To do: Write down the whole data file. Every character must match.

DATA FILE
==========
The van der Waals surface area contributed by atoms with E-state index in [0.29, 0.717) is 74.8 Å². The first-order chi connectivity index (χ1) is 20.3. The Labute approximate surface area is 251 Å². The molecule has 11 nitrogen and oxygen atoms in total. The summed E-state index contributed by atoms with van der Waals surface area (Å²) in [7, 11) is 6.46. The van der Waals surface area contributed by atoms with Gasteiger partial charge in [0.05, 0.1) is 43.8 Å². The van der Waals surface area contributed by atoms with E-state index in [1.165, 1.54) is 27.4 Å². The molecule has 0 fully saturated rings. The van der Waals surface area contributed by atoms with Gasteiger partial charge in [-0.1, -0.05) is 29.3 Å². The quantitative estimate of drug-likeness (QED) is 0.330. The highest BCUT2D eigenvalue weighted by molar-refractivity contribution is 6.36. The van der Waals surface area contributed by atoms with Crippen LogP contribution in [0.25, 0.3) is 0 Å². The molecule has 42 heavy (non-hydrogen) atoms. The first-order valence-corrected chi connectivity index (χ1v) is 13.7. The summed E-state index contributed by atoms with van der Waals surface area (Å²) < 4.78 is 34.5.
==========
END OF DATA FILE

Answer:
The van der Waals surface area contributed by atoms with E-state index in [0.29, 0.717) is 74.8 Å². The first-order chi connectivity index (χ1) is 20.3. The Labute approximate surface area is 251 Å². The molecule has 11 nitrogen and oxygen atoms in total. The summed E-state index contributed by atoms with van der Waals surface area (Å²) in [7, 11) is 6.46. The van der Waals surface area contributed by atoms with Gasteiger partial charge in [0.05, 0.1) is 43.8 Å². The van der Waals surface area contributed by atoms with E-state index in [1.165, 1.54) is 27.4 Å². The molecule has 0 fully saturated rings. The van der Waals surface area contributed by atoms with Gasteiger partial charge in [-0.1, -0.05) is 29.3 Å². The quantitative estimate of drug-likeness (QED) is 0.330. The highest BCUT2D eigenvalue weighted by molar-refractivity contribution is 6.36. The van der Waals surface area contributed by atoms with Crippen LogP contribution in [0.25, 0.3) is 0 Å². The molecule has 42 heavy (non-hydrogen) atoms. The first-order valence-corrected chi connectivity index (χ1v) is 13.7. The summed E-state index contributed by atoms with van der Waals surface area (Å²) < 4.78 is 34.5.